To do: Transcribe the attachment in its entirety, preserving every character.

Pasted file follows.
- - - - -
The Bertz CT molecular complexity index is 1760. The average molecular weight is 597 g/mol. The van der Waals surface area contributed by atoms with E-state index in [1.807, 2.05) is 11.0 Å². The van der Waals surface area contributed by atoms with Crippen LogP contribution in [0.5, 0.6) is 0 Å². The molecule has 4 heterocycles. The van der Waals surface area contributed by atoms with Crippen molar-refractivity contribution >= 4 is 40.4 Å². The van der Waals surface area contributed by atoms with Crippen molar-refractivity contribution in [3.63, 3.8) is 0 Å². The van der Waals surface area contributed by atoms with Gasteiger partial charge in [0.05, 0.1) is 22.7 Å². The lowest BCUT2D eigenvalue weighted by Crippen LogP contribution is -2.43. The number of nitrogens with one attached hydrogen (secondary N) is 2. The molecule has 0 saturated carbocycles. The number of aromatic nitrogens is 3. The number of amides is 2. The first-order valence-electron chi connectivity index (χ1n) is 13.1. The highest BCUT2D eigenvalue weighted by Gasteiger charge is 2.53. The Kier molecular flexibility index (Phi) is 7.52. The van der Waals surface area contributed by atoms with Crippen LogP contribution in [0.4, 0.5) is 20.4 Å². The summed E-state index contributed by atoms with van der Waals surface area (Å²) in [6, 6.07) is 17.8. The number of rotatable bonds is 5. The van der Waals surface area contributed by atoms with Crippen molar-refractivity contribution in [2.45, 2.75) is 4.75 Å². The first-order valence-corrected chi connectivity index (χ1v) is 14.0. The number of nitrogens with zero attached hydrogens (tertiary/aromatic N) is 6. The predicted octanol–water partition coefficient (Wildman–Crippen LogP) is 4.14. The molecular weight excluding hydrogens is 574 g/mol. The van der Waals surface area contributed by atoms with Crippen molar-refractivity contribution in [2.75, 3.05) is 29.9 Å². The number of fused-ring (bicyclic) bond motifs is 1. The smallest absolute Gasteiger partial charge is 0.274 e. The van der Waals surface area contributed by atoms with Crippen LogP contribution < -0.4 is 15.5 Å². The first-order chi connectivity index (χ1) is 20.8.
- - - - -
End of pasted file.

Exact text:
The Bertz CT molecular complexity index is 1760. The average molecular weight is 597 g/mol. The van der Waals surface area contributed by atoms with E-state index in [1.807, 2.05) is 11.0 Å². The van der Waals surface area contributed by atoms with Crippen LogP contribution in [0.5, 0.6) is 0 Å². The molecule has 4 heterocycles. The van der Waals surface area contributed by atoms with Crippen molar-refractivity contribution >= 4 is 40.4 Å². The van der Waals surface area contributed by atoms with Crippen molar-refractivity contribution in [3.63, 3.8) is 0 Å². The van der Waals surface area contributed by atoms with Gasteiger partial charge in [0.05, 0.1) is 22.7 Å². The lowest BCUT2D eigenvalue weighted by Crippen LogP contribution is -2.43. The number of nitrogens with one attached hydrogen (secondary N) is 2. The molecule has 0 saturated carbocycles. The number of aromatic nitrogens is 3. The number of amides is 2. The first-order valence-electron chi connectivity index (χ1n) is 13.1. The highest BCUT2D eigenvalue weighted by Gasteiger charge is 2.53. The Kier molecular flexibility index (Phi) is 7.52. The van der Waals surface area contributed by atoms with Crippen LogP contribution in [0.4, 0.5) is 20.4 Å². The summed E-state index contributed by atoms with van der Waals surface area (Å²) in [6, 6.07) is 17.8. The number of rotatable bonds is 5. The van der Waals surface area contributed by atoms with Crippen molar-refractivity contribution in [2.45, 2.75) is 4.75 Å². The first-order valence-corrected chi connectivity index (χ1v) is 14.0. The number of nitrogens with zero attached hydrogens (tertiary/aromatic N) is 6. The predicted octanol–water partition coefficient (Wildman–Crippen LogP) is 4.14. The molecular weight excluding hydrogens is 574 g/mol. The van der Waals surface area contributed by atoms with Crippen molar-refractivity contribution in [2.75, 3.05) is 29.9 Å². The number of fused-ring (bicyclic) bond motifs is 1. The smallest absolute Gasteiger partial charge is 0.274 e. The van der Waals surface area contributed by atoms with Crippen LogP contribution < -0.4 is 15.5 Å². The first-order chi connectivity index (χ1) is 20.8.